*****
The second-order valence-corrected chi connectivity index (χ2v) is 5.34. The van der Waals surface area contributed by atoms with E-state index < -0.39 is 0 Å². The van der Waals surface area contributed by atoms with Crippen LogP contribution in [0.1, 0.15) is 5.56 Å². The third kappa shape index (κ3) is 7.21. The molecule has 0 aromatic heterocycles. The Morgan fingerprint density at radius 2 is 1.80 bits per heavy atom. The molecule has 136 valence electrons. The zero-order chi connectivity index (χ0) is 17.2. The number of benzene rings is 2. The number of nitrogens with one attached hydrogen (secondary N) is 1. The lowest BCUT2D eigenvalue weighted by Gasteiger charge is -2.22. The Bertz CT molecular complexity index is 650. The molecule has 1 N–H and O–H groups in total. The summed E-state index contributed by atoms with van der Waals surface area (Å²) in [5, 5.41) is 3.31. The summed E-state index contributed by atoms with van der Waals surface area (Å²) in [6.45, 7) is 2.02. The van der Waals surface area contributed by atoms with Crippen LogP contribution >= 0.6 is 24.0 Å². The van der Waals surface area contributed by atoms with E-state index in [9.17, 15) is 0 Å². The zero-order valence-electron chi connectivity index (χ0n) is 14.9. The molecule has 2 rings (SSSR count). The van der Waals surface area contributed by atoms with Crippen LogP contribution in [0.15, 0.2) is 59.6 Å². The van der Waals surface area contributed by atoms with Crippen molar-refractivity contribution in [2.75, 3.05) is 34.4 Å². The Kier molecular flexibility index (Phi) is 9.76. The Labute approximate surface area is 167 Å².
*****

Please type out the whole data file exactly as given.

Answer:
The second-order valence-corrected chi connectivity index (χ2v) is 5.34. The van der Waals surface area contributed by atoms with E-state index < -0.39 is 0 Å². The van der Waals surface area contributed by atoms with Crippen LogP contribution in [0.1, 0.15) is 5.56 Å². The third kappa shape index (κ3) is 7.21. The molecule has 0 aromatic heterocycles. The Morgan fingerprint density at radius 2 is 1.80 bits per heavy atom. The molecule has 136 valence electrons. The zero-order chi connectivity index (χ0) is 17.2. The number of benzene rings is 2. The number of nitrogens with one attached hydrogen (secondary N) is 1. The lowest BCUT2D eigenvalue weighted by Gasteiger charge is -2.22. The Bertz CT molecular complexity index is 650. The molecule has 1 N–H and O–H groups in total. The summed E-state index contributed by atoms with van der Waals surface area (Å²) in [5, 5.41) is 3.31. The summed E-state index contributed by atoms with van der Waals surface area (Å²) in [6.45, 7) is 2.02. The van der Waals surface area contributed by atoms with Crippen LogP contribution >= 0.6 is 24.0 Å². The van der Waals surface area contributed by atoms with E-state index in [9.17, 15) is 0 Å². The zero-order valence-electron chi connectivity index (χ0n) is 14.9. The molecule has 2 rings (SSSR count). The van der Waals surface area contributed by atoms with Crippen LogP contribution in [0.15, 0.2) is 59.6 Å². The van der Waals surface area contributed by atoms with Crippen molar-refractivity contribution in [2.75, 3.05) is 34.4 Å². The Kier molecular flexibility index (Phi) is 9.76. The Labute approximate surface area is 167 Å².